As page titles offer arguably the most telling description of page contents for search engine crawlers, it is essential that each page title be unique to the contents of that respective page. For instance, on the VodaHost website we tailor individual pages according to topic. Therefore, a page displaying an article about the S.E.O. Value of Keyword Rich Anchor Text is aptly titled “Keyword Rich Anchor Text for S.E.O. | Anchor Text Link Optimization”.
E-commerce websites would be wise to title each web page according to the particular products and category being advertised on that page. This adds notable value to each page, which consequently strengthens the website as a whole.
No matter what the contents of your website are, we recommend titles that accurately reflect the page content and contain the keywords or phrases you ultimately hope to rank high for in search engines. If you try any search query on the major search engines, you will notice the page titles cut off around 60-70 characters, so try and stay within that range. As an example, the homepage of an SEO firm might have a title something like:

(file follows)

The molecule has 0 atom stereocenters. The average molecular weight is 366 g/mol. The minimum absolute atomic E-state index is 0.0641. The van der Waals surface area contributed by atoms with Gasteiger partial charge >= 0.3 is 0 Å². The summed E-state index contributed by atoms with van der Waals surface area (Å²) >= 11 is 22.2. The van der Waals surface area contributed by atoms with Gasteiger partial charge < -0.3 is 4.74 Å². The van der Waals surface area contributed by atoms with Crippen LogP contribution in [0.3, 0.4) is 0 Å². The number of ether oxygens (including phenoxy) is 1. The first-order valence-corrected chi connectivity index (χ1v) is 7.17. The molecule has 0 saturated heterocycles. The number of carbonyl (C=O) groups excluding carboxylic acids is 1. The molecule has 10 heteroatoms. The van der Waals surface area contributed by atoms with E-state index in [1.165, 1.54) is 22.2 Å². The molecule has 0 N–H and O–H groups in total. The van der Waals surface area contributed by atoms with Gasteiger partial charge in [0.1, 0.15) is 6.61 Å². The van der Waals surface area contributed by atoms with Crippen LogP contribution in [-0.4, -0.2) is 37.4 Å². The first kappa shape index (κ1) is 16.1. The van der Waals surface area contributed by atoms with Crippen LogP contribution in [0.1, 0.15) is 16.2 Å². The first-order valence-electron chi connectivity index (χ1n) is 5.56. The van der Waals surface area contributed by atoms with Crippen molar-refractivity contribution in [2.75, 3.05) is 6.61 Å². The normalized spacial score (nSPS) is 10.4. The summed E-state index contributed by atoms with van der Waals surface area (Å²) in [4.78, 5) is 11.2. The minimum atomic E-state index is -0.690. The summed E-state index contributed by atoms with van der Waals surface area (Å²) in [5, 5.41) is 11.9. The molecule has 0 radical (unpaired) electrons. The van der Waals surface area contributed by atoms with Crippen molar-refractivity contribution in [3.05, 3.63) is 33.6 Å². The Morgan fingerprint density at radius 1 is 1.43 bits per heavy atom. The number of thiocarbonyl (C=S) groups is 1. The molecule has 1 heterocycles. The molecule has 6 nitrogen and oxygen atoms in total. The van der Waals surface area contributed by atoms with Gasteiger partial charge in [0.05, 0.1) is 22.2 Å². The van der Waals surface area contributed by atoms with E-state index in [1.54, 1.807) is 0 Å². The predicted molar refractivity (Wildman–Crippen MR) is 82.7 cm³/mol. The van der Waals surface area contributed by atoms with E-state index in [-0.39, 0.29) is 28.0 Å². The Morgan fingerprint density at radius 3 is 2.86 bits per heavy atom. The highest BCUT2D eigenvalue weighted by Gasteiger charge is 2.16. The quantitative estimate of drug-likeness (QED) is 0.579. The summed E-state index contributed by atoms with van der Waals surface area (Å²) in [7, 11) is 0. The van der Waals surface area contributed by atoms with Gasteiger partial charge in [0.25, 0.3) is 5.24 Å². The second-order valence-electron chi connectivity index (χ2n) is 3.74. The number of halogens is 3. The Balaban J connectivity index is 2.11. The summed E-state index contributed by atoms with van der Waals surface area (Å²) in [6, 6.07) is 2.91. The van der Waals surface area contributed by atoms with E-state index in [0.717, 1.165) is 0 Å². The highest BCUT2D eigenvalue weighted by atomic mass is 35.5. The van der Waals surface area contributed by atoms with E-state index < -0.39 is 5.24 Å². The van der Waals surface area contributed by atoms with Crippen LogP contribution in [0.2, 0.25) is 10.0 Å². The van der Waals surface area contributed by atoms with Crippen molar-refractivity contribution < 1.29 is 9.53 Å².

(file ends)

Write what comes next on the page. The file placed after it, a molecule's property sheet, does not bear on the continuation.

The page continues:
Internet Marketing : Search Engine Optimization : VodaHits.com
Again, page titles might seem such an obvious and mundane concern that little should be written or said about them; however, neglecting page titles will undoubtedly have one of the most negative impacts on even the most polished websites. Contact VodaHost if you need help.